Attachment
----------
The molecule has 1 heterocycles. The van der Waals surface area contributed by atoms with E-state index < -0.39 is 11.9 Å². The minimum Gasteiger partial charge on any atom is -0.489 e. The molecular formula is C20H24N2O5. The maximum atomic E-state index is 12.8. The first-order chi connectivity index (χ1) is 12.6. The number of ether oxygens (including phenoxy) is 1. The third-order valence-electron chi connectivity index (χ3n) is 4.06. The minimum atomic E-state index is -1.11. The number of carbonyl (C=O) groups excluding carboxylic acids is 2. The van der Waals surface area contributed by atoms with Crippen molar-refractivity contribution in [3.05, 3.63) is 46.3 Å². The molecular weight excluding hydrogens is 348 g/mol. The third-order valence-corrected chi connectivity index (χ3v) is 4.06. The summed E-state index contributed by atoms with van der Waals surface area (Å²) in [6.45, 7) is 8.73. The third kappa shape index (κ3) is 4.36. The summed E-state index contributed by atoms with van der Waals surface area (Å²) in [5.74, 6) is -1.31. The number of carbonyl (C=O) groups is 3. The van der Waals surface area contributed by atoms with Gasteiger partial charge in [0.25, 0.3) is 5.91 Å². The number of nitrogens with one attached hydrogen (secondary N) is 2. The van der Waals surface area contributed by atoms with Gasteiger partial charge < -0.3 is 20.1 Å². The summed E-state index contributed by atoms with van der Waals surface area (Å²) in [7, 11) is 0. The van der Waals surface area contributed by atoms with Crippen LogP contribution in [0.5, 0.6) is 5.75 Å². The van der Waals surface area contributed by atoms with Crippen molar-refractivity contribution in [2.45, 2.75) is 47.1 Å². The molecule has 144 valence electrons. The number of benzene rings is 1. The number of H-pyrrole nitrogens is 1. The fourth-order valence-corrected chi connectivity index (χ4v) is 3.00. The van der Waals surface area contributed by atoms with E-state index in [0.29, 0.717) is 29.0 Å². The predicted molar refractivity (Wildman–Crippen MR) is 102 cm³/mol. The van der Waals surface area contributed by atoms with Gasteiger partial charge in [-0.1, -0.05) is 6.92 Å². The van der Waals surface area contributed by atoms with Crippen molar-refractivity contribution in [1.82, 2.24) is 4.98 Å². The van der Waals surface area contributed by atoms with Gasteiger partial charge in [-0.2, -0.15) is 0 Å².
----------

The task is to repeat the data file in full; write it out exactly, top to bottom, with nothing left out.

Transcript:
The molecule has 1 heterocycles. The van der Waals surface area contributed by atoms with E-state index < -0.39 is 11.9 Å². The minimum Gasteiger partial charge on any atom is -0.489 e. The molecular formula is C20H24N2O5. The maximum atomic E-state index is 12.8. The first-order chi connectivity index (χ1) is 12.6. The number of ether oxygens (including phenoxy) is 1. The third-order valence-electron chi connectivity index (χ3n) is 4.06. The minimum atomic E-state index is -1.11. The number of carbonyl (C=O) groups excluding carboxylic acids is 2. The van der Waals surface area contributed by atoms with Crippen molar-refractivity contribution in [3.05, 3.63) is 46.3 Å². The molecular weight excluding hydrogens is 348 g/mol. The third-order valence-corrected chi connectivity index (χ3v) is 4.06. The summed E-state index contributed by atoms with van der Waals surface area (Å²) in [6.45, 7) is 8.73. The third kappa shape index (κ3) is 4.36. The summed E-state index contributed by atoms with van der Waals surface area (Å²) in [5.74, 6) is -1.31. The number of carbonyl (C=O) groups is 3. The van der Waals surface area contributed by atoms with Gasteiger partial charge in [0.25, 0.3) is 5.91 Å². The number of nitrogens with one attached hydrogen (secondary N) is 2. The van der Waals surface area contributed by atoms with Gasteiger partial charge < -0.3 is 20.1 Å². The summed E-state index contributed by atoms with van der Waals surface area (Å²) in [7, 11) is 0. The van der Waals surface area contributed by atoms with Crippen LogP contribution in [0.5, 0.6) is 5.75 Å². The van der Waals surface area contributed by atoms with Crippen molar-refractivity contribution in [2.45, 2.75) is 47.1 Å². The molecule has 144 valence electrons. The number of benzene rings is 1. The number of H-pyrrole nitrogens is 1. The fourth-order valence-corrected chi connectivity index (χ4v) is 3.00. The van der Waals surface area contributed by atoms with E-state index in [0.29, 0.717) is 29.0 Å². The predicted molar refractivity (Wildman–Crippen MR) is 102 cm³/mol. The van der Waals surface area contributed by atoms with Gasteiger partial charge in [-0.1, -0.05) is 6.92 Å². The van der Waals surface area contributed by atoms with Crippen molar-refractivity contribution in [1.82, 2.24) is 4.98 Å². The van der Waals surface area contributed by atoms with Gasteiger partial charge in [-0.2, -0.15) is 0 Å².